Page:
Kenyan President William Ruto on Friday appointed a commission of inquiry into the deaths of more than 100 people believed to have starved themselves to death, while a court ordered that their alleged cult leader remain in prison.
Kenyan authorities say the dead were members of the Good News International Church led by Paul Mackenzie, who they say predicted the world would end on April 15 and instructed his followers to kill themselves to be the first to go to heaven.
The death toll stands at 111 but could rise further, in one of the worst cult-related disasters in recent history.
Mackenzie has not commented publicly on the accusations against him nor has he been required to enter a plea to any criminal charge. Two lawyers acting for him have declined to comment to Reuters.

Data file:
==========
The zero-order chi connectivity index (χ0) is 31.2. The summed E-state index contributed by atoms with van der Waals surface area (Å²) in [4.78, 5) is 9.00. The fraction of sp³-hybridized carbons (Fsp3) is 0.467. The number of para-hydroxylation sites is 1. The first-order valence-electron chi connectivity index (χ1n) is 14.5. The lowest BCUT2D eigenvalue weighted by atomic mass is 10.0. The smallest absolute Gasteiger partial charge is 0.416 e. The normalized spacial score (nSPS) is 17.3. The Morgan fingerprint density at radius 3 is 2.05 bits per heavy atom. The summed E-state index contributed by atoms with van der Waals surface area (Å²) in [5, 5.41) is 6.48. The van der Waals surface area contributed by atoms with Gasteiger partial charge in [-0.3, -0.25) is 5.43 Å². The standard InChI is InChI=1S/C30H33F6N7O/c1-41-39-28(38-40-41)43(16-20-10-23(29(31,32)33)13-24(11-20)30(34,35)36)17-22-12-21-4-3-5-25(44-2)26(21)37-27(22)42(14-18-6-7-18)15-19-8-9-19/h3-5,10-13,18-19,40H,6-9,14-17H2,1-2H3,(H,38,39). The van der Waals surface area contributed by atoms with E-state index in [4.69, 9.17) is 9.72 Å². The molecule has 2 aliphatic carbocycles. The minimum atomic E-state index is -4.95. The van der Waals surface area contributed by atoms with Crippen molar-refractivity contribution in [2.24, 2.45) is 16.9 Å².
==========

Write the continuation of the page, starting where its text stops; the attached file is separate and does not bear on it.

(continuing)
He appeared in court in the port city of Mombasa on Friday, where prosecutors asked a judge to hold him for an additional 90 days as their investigation continues.
The judge said he would deliver a ruling next Wednesday on the prosecution's request and ordered that Mackenzie remain in custody until then.
Mackenzie, who was wearing a black and pink suit and holding his 2-year-old daughter during the hearing, told journalists at the courthouse that he and some of his supporters were being refused food in prison. Prosecutors denied this.
Mackenzie was arrested earlier this year on suspicion of the murder of two children by starvation and suffocation, but was then released on bail.
Relatives of his adherents say that after he was freed, he returned to the forest where they lived and brought forward his predicted world's end date - which had previously fallen in August - to April 15.
This has led to criticism by some Kenyan lawmakers that security services missed opportunities to prevent the mass deaths.
The commission of inquiry, announced on Friday by presidential spokesman Hussein Mohamed, will examine whether administrative or intelligence lapses contributed to the deaths.
Mohamed said Ruto had also appointed a task force to review regulations governing religious organisations.